How this EUA standard is applied of course depends on the product and how it will be used - if a product will be used to treat hospitalized patients for whom there is no other therapy, the potential benefits may outweigh the risks even if there is uncertainty about effectiveness and there are real, but acceptable, safety concerns. On the other hand, where a vaccine will be given to healthy individuals, the risk-benefit analysis is different. For a COVID-19 vaccine that could be administered to millions of individuals, including healthy people, FDA will only issue an EUA if a vaccine has demonstrated clear and compelling efficacy in a large well-designed phase 3 clinical trial, much like would be required for a BLA.

Careful evaluation and no rushing

This process will not be rushed. There will be no shortcuts in developing the relevant phase 3 efficacy results. Any vaccine showing efficacy must also be very safe. While the duration of safety follow-up for a vaccine authorized under an EUA will be shorter than with a traditional BLA (which the agency expects will ultimately be submitted by manufacturers of vaccines that are authorized under an EUA), extensive safety monitoring will be conducted on the millions of individuals who receive a vaccine.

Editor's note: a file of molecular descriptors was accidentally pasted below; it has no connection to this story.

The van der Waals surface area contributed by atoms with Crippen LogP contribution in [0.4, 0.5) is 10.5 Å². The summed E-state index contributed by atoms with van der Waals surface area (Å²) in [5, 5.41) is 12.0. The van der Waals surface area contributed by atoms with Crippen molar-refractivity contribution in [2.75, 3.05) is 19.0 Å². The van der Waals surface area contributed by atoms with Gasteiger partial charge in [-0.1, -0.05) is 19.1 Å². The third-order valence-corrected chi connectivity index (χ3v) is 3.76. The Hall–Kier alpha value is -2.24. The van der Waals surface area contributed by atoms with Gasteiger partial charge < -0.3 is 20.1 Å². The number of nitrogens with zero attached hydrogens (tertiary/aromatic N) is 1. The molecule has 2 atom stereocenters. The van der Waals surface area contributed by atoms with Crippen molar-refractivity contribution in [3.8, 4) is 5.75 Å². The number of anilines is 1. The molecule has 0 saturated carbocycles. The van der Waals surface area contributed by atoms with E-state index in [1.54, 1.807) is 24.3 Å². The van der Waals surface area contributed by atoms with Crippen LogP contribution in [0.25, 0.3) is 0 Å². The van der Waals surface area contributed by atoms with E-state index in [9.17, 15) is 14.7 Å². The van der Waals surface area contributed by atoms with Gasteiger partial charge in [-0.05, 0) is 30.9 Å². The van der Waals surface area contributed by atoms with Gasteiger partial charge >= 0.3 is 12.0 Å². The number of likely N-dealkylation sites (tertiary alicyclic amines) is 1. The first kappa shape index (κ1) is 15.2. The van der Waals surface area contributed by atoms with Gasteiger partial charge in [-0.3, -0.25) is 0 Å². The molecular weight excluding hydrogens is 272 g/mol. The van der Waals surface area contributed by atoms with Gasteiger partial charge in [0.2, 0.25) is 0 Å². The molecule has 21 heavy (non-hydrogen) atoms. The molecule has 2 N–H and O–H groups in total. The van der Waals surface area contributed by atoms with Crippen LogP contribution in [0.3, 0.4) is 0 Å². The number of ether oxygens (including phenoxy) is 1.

This monitoring is done for other newly-approved vaccines. It will detect new, unusual and rare side effects after vaccination that might not have been observed during clinical trials, as well as monitor for increases in known side effects.

In addition to this careful evaluation by staff at FDA, we intend to take any COVID-19 vaccine EUA or BLA submission to a public advisory committee meeting for open discussion. FDA’s Vaccines and Related Biological Products Advisory Committee consists of leading independent scientific and public health experts, carefully screened for any potential conflicts of interest, who provide input to FDA. The materials discussed during open sessions of these meetings, which will be live-streamed, will be posted on FDA’s website.

We hope to ensure public confidence in COVID-19 vaccines by being transparent about FDA’s decision-making process. Whether a vaccine is made available through an EUA or through a traditional approval, FDA will ensure that it is safe and effective. With high uptake, COVID-19 vaccines have the potential to save many lives in the United States that may otherwise be lost. And saving as many lives as is possible must be the goal that we strive to achieve together.

Dr. Peter Marks is director of the Center for Biologics Evaluation and Research at the U.S. Food and Drug Administration.